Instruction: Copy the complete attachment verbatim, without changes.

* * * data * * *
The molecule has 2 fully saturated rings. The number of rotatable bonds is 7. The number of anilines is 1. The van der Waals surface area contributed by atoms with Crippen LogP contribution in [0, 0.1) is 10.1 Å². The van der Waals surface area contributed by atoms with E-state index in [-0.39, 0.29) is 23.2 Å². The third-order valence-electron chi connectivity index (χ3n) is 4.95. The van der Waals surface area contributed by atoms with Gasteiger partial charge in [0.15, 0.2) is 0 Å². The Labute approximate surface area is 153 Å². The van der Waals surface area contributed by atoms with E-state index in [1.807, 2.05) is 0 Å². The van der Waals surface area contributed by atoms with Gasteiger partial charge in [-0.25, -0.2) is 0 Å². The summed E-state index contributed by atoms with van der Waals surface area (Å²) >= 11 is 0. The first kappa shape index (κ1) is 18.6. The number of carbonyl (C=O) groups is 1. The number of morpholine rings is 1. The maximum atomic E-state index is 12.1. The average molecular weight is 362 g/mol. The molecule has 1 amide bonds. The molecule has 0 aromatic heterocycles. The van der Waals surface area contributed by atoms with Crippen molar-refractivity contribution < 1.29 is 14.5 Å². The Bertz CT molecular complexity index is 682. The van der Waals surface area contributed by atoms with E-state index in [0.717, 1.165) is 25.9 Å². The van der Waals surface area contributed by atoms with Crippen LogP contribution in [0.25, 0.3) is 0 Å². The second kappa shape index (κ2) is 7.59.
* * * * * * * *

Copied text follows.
The molecule has 2 fully saturated rings. The number of rotatable bonds is 7. The number of anilines is 1. The van der Waals surface area contributed by atoms with Crippen LogP contribution in [0, 0.1) is 10.1 Å². The van der Waals surface area contributed by atoms with E-state index in [-0.39, 0.29) is 23.2 Å². The third-order valence-electron chi connectivity index (χ3n) is 4.95. The van der Waals surface area contributed by atoms with Gasteiger partial charge in [0.15, 0.2) is 0 Å². The Labute approximate surface area is 153 Å². The van der Waals surface area contributed by atoms with E-state index in [1.807, 2.05) is 0 Å². The van der Waals surface area contributed by atoms with Gasteiger partial charge in [-0.25, -0.2) is 0 Å². The summed E-state index contributed by atoms with van der Waals surface area (Å²) >= 11 is 0. The first kappa shape index (κ1) is 18.6. The number of carbonyl (C=O) groups is 1. The number of morpholine rings is 1. The maximum atomic E-state index is 12.1. The average molecular weight is 362 g/mol. The molecule has 1 amide bonds. The molecule has 0 aromatic heterocycles. The van der Waals surface area contributed by atoms with Crippen molar-refractivity contribution < 1.29 is 14.5 Å². The Bertz CT molecular complexity index is 682. The van der Waals surface area contributed by atoms with E-state index in [0.717, 1.165) is 25.9 Å². The van der Waals surface area contributed by atoms with Crippen LogP contribution in [0.25, 0.3) is 0 Å². The second kappa shape index (κ2) is 7.59.